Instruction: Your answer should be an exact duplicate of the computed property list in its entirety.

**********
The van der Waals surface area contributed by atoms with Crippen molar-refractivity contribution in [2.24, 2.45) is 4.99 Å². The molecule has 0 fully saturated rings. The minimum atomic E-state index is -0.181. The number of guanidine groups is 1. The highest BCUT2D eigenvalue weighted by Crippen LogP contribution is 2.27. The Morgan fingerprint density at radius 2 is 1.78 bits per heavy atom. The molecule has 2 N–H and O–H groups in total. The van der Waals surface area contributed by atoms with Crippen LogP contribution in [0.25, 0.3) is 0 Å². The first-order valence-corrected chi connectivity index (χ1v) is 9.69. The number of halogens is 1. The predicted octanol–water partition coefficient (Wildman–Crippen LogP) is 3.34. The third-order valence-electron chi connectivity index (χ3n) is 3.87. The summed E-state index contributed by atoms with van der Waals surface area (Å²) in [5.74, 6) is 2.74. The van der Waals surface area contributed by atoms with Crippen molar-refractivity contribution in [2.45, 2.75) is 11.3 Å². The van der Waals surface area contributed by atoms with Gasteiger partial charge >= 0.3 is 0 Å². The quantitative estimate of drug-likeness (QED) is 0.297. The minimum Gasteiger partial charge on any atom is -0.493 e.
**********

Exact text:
The van der Waals surface area contributed by atoms with Crippen molar-refractivity contribution in [2.24, 2.45) is 4.99 Å². The molecule has 0 fully saturated rings. The minimum atomic E-state index is -0.181. The number of guanidine groups is 1. The highest BCUT2D eigenvalue weighted by Crippen LogP contribution is 2.27. The Morgan fingerprint density at radius 2 is 1.78 bits per heavy atom. The molecule has 2 N–H and O–H groups in total. The van der Waals surface area contributed by atoms with Crippen LogP contribution in [0.25, 0.3) is 0 Å². The first-order valence-corrected chi connectivity index (χ1v) is 9.69. The number of halogens is 1. The predicted octanol–water partition coefficient (Wildman–Crippen LogP) is 3.34. The third-order valence-electron chi connectivity index (χ3n) is 3.87. The summed E-state index contributed by atoms with van der Waals surface area (Å²) in [5.74, 6) is 2.74. The van der Waals surface area contributed by atoms with Crippen molar-refractivity contribution in [2.45, 2.75) is 11.3 Å². The van der Waals surface area contributed by atoms with Gasteiger partial charge >= 0.3 is 0 Å². The quantitative estimate of drug-likeness (QED) is 0.297. The minimum Gasteiger partial charge on any atom is -0.493 e.